As I write this I am winging my way back on home on a train from Inverness.
I expected to be in more pain than I am and less overwhelmed than I have been by the act of cycling through some of the UK’s most remote and spectacular countryside. The memories will linger.
I suspect the physical challenge affected all of the 24 of us on the tour in different ways. I used every hill and every viewpoint to think and mull over things whilst many spoke of ‘blanking things out’ to focus on the task in hand. Many of you may have been pleased to learn that doing that number of miles over 14 days left me feeling a little too tired to email most evenings and as I was often the last one to arrive (until I sped up on week 2). I barely had time to shower and eat before preparing for the next day’s schedule.
Arriving at John O’Groats was very emotional as well as exhilarating. There were tears and hugs and glasses of bubbly flowed from plastic glasses that had been transported from Cornwall in anticipation of us all reaching the endpoint.
Also, as we were a larger than average group, which included one of our party dressed as a Chicken for the Cystic Fibrosis Trust and some of us in fancy dress (I had managed to pick up a pink cowboy hat and suede waistcoat do the last 7 miles in), quite a crowd gathered to take photos and share in our achievement. It did feel like we had done something distinctly British, made all the more special for the first half being peppered by a chance to tap into Olympic coverage.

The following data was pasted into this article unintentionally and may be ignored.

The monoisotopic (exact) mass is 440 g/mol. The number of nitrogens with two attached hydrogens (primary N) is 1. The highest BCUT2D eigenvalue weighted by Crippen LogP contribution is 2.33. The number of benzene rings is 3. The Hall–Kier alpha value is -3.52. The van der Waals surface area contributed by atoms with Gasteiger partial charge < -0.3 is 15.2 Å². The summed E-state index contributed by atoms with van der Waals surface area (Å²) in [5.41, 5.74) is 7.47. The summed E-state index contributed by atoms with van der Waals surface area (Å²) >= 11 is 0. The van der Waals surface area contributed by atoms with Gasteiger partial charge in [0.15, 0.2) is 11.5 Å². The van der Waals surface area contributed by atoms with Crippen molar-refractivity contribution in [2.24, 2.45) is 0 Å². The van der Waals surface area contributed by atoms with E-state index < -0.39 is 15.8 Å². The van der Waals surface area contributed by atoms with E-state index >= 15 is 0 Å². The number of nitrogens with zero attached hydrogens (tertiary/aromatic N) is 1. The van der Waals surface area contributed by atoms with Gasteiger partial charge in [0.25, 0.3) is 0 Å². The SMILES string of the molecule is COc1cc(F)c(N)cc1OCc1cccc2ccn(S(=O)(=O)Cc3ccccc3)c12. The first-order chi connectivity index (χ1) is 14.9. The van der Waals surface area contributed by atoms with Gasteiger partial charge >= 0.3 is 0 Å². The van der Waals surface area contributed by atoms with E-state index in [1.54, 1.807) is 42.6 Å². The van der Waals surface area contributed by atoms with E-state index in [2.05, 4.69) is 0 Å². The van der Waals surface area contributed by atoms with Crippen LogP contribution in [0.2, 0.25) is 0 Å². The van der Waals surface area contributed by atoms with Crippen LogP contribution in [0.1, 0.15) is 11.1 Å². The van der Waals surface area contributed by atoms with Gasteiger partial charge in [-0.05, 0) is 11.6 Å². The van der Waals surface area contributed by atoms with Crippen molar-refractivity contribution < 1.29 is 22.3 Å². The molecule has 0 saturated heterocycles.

The final couple of days spent nearing the most northerly of the British Coastline was by far the most humbling. Communities bound together by the need to connect to flourish and generously sharing the places they chose to inhabit with the visitors keen to sample this unique lifestyle really touched me. Communities are made through the contributions of those they comprise and as a fellow shareholder of a community interest company feel I have returned with a greater understanding of the term ‘community’.
Such was the make-up of the group that we spent much of the last day talking of future challenges for us as individuals ahead.
I do have a couple of contenders for next year’s challenge – keeping them to myself for now – but in the meantime I want to thank everyone who showed an interest in this journey of mine. Some of the well wishes were received at the start of steep climbs or after a painful long day in the saddle so were important motivators for me.
…Oh and there was the added bonus of learning to tweet.
Am looking forward to getting stuck into future challenges with all at Spectrum with a fresh and renewed perspective.
Dr. Linda Harris